I’m also a fan of ‘Kordes Perfecta’. I can’t find a reference, but I recall reading (long ago) that this variety is difficult to propagate by budding because of its pithy stems. Still, it is worth the effort.

Also long ago, I read a paper dealing with the use of Cobalt 60 to induce mutations in ‘Peace’ and ‘Perfecta’. ‘Peace’ sported all over the place while ‘Perfecta’ was relatively resistant. No explanation was offered, as I recall.

I’ve gotten some really nice seedlings from Lynn Anderson, Louise Estes and Diana, Princess of Wales all crossed with Marilyn Monroe pollen. Killer thorny though. Also, I second Gemini as a good parent.

Hello again Tom,

Your Zone 6B is only slightly colder than our zone here in the Willamette Valley, Oregon. I know how disheartening it is to pick various hybrid teas and see them get decimated by black spot and not thrive. In the past 30 to 40 years many hybrid tea roses have come and gone and not held up to disease pressure.

Noteworthy hybrid teas and shrub roses that I have grown that have held up to disease and are not too tender are listed below. They could be used for further crossing.

• Morning Has Broken, shrub rose by Heirloom Nursery, yellow
• Darlow’s Enigma, multiflora rose, lack of thorns, healthy
• Pride of England, by Harkness, hybrid tea, long-stemmed red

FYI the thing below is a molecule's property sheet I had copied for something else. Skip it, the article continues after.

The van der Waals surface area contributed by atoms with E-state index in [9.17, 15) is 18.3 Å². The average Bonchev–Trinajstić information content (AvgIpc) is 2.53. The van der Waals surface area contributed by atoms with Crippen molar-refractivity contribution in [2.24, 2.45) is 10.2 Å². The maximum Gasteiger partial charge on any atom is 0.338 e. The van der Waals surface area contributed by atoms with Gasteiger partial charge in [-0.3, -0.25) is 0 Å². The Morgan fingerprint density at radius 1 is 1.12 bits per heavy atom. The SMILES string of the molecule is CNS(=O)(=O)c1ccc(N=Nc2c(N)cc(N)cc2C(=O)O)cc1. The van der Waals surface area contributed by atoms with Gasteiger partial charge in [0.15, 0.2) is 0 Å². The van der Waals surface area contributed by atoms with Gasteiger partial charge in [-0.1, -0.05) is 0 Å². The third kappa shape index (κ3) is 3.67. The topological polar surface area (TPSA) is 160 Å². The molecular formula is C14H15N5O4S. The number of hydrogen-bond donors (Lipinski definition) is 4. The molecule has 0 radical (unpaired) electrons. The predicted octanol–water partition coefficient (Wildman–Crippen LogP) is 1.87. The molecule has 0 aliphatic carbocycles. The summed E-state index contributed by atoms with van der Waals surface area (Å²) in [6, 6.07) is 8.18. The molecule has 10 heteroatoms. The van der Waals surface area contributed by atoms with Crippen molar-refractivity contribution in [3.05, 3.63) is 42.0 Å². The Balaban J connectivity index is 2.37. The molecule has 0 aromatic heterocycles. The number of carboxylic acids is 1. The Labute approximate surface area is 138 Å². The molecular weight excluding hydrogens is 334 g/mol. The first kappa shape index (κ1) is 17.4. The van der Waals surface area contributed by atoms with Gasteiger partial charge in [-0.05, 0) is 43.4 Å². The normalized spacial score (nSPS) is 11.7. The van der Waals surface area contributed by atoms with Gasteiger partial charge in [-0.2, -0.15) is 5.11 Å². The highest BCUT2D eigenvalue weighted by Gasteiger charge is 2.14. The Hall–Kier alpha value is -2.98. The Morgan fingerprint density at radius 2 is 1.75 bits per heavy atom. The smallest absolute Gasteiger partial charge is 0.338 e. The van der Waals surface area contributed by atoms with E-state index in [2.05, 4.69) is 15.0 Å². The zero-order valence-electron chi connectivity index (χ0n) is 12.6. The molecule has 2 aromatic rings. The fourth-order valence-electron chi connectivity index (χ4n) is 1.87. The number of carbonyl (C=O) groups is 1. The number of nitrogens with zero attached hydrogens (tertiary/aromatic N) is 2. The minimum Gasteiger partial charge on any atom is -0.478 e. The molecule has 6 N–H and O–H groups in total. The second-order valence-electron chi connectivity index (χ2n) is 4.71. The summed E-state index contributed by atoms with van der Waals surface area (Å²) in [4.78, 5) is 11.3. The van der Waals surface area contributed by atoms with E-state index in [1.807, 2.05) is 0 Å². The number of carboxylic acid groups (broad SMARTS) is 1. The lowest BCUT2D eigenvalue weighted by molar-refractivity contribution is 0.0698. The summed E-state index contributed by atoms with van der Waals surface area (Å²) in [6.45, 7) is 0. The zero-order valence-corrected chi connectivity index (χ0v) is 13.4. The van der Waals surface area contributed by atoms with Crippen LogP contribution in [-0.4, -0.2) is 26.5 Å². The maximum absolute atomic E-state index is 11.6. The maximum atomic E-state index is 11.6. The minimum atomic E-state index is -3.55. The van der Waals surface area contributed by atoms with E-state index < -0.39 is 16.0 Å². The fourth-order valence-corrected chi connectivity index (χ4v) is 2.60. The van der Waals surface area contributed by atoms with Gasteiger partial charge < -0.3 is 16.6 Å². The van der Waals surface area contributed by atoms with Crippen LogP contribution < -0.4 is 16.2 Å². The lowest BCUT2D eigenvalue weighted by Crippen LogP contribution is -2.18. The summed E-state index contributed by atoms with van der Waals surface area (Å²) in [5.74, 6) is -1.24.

• Rosemary Harkness, HT by Harkness
• Tournament of Roses
• Summer Wine, by Kordes, climber I have used to good effect
• Shock Wave, Floribunda, bright yellow
• Radiant Perfume, vigorous, fragrant, a newer yellow HT
• Black Ice, by Douglas Gandy, good health
• Julia Child, yellow, has done good here
• Sheila’s Perfume, Harkness
• Gruss an Aachan
• Happy Child, by David Austin, lemon yellow

A very good rose for me the last 10 years as far as disease resistance has been Raspberry Stripe, a large shrub rose that I crossed from Brave Heart x Scentimental. I could send you some hardwood cutting of it in the fall if you would like to try it and send me your address in an instant message.

Thanks again John!
I’ve had good luck growing Darlow’s Enigma and Sheila’s Perfume here too (although lost DE to the dreaded Rose Rosette Disease).
I’ll make note of those others you’ve suggested in case the ones I’ve picked out aren’t available (from Roses Unlimited).
Thanks also for the offer of a cutting of your Raspberry Stripe. I’m trying really hard to limit myself on too many new roses, but if I can get another spot prepared for it, I’ll be back in touch.
Best wishes, Tom